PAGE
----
Statement by the Minister of International Relations and Cooperation, Dr Naledi Pandor, during the Media Briefing on the Russia / Ukraine Conflict, 08 April 2022
Members of the media,
We thought it useful for us to engage with you on South Africa’s approach to the conflict in Ukraine to date.
Yesterday, the United Nations General Assembly adopted a resolution to suspend Russia from the Human Rights Council. The resolution received a two-thirds majority in the 193-member General Assembly with 93 countries voting in favour, 24 against and 58 abstaining. South Africa abstained on the resolution.
This is the third resolution since 2 March 2022 tabled on Ukraine at the UN General Assembly, on which South Africa abstained.
South Africa is not indifferent to what is going on in Ukraine. We are deeply concerned about the continuing conflict, the loss of lives and the deteriorating humanitarian situation.
As a matter of urgency, there must be a cessation of hostilities, which would be the first step in a comprehensive response to the humanitarian crisis. We continue to stress that dialogue, mediation and diplomacy is the only path to end the current conflict. As we stated in the General Assembly yesterday, wars end when dialogues begin and wars endure when there is no dialogue.
We are witnessing the tectonic shifts in global affairs, particularly since the Russian Federation used force without sanction by the United Nations Security Council in Ukraine on February 24th.
The use of United Nations General Assembly votes rather than Security Council is further evidence of these shifts.
Global power relations are being realigned in response to the war, and there is volatility in the global economy. These have had a direct impact on South Africa and the developing world.
South Africa, countries on the Continent and several other members of the Global South who are affected by the conflict, have sought to assert their independent, non-aligned views on the matter.
We have resisted becoming embroiled in the politics of confrontation and aggression that has been advocated by the powerful countries. Instead, we have promoted peaceful resolution of the conflict through dialogue and negotiation.
This is in keeping with the approach of members of the Non-Alignment Movement (NAM) since its formation in 1961 when developing countries in Africa and Asia committed themselves to maintaining independent foreign policies and extending the hand of friendship to all countries which reciprocated that friendship.
This was a way to balance their national interests when their priority was to maintain robust trade relations with a plethora of countries across the political divide of the Cold War. This approach is as valid today as it was then. Our non-aligned position does not mean that we condone Russia’s military intervention in Ukraine, which has violated international law.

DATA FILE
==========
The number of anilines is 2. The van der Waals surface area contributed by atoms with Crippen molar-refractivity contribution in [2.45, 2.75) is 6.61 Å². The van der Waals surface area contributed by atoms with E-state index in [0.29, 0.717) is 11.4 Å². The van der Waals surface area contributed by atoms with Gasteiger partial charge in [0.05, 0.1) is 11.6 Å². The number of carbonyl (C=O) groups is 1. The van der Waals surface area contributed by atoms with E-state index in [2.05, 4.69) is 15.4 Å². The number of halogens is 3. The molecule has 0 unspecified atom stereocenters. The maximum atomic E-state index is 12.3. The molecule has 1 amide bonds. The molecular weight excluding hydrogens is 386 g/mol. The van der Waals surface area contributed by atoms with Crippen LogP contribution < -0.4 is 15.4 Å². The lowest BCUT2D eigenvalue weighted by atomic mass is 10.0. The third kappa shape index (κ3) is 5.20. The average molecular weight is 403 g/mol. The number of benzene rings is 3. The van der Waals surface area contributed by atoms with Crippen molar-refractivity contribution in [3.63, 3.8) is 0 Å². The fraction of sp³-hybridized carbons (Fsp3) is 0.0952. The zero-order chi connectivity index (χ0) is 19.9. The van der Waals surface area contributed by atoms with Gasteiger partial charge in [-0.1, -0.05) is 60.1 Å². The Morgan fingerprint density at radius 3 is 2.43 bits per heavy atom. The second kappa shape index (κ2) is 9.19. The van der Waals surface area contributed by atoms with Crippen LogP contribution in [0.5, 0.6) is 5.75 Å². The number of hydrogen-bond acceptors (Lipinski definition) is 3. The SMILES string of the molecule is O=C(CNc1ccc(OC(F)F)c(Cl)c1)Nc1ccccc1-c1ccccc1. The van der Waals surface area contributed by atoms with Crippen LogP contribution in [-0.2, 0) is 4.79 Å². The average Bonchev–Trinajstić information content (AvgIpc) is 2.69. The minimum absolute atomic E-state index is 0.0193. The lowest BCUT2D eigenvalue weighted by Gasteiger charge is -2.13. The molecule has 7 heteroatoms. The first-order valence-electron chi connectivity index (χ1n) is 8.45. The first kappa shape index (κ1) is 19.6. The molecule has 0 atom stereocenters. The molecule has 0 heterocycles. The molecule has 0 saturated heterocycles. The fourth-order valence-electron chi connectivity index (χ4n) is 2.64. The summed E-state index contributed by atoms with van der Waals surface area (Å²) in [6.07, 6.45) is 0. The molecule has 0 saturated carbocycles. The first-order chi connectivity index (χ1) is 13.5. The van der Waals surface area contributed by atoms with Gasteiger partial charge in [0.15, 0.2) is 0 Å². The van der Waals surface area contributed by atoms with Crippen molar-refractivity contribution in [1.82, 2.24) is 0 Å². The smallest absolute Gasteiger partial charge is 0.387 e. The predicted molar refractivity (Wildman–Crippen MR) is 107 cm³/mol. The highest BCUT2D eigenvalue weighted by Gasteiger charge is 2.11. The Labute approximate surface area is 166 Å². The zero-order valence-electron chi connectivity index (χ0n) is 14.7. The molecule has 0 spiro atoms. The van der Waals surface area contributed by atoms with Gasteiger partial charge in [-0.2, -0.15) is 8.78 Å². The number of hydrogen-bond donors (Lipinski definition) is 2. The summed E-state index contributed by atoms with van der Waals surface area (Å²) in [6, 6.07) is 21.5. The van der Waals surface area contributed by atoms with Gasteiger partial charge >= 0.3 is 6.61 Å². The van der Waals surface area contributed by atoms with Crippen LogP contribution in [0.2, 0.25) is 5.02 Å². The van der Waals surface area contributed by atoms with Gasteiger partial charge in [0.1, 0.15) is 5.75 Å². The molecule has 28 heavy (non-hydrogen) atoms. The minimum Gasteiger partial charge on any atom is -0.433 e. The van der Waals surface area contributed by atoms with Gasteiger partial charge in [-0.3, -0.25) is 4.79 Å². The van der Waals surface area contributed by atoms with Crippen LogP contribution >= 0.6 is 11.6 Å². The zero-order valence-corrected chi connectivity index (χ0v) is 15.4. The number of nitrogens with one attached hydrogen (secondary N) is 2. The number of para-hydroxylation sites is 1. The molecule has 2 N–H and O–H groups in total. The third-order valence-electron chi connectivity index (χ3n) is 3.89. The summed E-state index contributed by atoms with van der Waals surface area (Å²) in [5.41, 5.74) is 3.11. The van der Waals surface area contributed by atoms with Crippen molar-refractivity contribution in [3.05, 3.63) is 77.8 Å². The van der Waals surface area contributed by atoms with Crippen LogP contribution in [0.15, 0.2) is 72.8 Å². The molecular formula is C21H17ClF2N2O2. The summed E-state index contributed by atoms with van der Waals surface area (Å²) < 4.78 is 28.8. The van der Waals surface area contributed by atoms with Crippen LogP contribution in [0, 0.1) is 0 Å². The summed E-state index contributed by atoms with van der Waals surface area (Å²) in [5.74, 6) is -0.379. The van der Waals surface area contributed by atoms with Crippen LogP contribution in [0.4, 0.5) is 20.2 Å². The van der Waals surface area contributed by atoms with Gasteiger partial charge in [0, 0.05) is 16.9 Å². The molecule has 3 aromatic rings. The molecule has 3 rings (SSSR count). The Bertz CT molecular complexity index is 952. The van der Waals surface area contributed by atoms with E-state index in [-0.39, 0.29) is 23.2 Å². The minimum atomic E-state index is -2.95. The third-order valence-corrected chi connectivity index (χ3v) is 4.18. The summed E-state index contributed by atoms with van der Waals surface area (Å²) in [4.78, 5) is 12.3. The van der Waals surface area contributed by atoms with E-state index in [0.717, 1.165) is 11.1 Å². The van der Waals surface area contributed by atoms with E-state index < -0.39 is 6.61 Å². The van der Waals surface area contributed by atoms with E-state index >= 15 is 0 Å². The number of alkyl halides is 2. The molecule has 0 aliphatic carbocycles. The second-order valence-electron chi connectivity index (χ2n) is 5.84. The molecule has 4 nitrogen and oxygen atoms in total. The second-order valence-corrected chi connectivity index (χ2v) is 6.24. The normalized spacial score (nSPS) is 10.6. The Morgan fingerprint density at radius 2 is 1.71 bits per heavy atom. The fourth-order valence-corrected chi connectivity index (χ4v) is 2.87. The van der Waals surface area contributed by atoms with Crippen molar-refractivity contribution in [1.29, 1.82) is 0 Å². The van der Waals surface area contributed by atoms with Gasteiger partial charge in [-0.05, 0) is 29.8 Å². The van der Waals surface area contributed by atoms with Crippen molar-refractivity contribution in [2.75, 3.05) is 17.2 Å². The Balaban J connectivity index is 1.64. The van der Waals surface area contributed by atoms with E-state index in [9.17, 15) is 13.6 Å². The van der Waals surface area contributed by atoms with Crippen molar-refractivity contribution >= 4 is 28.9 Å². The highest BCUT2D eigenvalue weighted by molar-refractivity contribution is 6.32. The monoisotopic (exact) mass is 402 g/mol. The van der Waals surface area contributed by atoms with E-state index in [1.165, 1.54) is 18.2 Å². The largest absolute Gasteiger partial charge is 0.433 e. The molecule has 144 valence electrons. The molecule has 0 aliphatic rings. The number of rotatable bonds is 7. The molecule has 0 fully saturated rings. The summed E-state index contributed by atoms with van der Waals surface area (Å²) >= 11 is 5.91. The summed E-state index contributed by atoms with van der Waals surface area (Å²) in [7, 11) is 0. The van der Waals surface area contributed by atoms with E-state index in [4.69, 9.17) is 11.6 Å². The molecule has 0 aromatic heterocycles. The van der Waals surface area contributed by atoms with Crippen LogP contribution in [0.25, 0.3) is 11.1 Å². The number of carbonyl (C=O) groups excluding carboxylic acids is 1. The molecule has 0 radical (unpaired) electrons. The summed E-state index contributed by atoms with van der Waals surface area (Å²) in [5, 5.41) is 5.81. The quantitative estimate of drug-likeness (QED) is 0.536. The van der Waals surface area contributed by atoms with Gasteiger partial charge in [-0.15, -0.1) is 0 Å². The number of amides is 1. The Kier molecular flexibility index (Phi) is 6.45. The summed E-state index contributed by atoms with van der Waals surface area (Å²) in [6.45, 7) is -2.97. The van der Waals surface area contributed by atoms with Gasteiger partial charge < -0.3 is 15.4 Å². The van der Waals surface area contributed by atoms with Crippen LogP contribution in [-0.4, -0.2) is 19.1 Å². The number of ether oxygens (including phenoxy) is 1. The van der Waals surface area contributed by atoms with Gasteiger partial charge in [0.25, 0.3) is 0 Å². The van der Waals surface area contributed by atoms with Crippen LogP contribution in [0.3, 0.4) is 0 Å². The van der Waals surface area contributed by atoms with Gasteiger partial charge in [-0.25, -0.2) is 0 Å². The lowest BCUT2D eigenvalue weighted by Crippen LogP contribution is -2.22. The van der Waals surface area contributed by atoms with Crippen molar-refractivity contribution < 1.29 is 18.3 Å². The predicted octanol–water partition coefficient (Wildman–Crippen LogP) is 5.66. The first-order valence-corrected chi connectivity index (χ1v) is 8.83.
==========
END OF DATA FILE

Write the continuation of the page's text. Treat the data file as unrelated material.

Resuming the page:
South Africa has always opposed violations of the sovereignty and territorial integrity of member states, in keeping with the UN Charter.
We have also decried the humanitarian disaster that has resulted from the ongoing military operations and called for the urgent opening of humanitarian corridors and the provision of aid to the civilian population which, as usual, bears the brunt of the suffering when violent confrontation breaks out.
We have held these views with respect to Palestine and many other countries where sovereignty is threatened.
One of our concerns is the seeming lack of balanced evidence in the United Nations today.
There needs to be consistency in the approach of the international community to countries that violate international law. When Israel launched sustained offensive military operations against the Gaza strip, killing hundreds, flattening homes, burying civilians under the rubble, and devastating the already dilapidated infrastructure in such a small and densely populated area, the world failed to respond in the same way as it has on Ukraine.
That military aggression is not met with sanctions, isolation, and a divestment campaign. We have been strenuously pointing out that current approaches strain relations further.
The international community must focus on finding a sustainable solution. It will not be found in isolating one party or bringing it to its knees. We do not want to go down the route following the Treaty of Versailles.
Constructive solutions focused on addressing the humanitarian situation and promoting peaceful dialogue remains imperative. President Cyril Ramaphosa conveyed to all key stakeholders that South Africa stands ready to support the peaceful resolution of the conflict in Ukraine, with a view to bringing the violence to an end as speedily as possible. We are fully cognisant of the deliberate opposition to our call for peace and negotiations and continue to hold the view that in the end negotiations will end the conflict.
I thank you.
ISSUED BY THE DEPARTMENT OF INTERNATIONAL RELATIONS AND COOPERATION
OR Tambo Building
460 Soutpansberg Road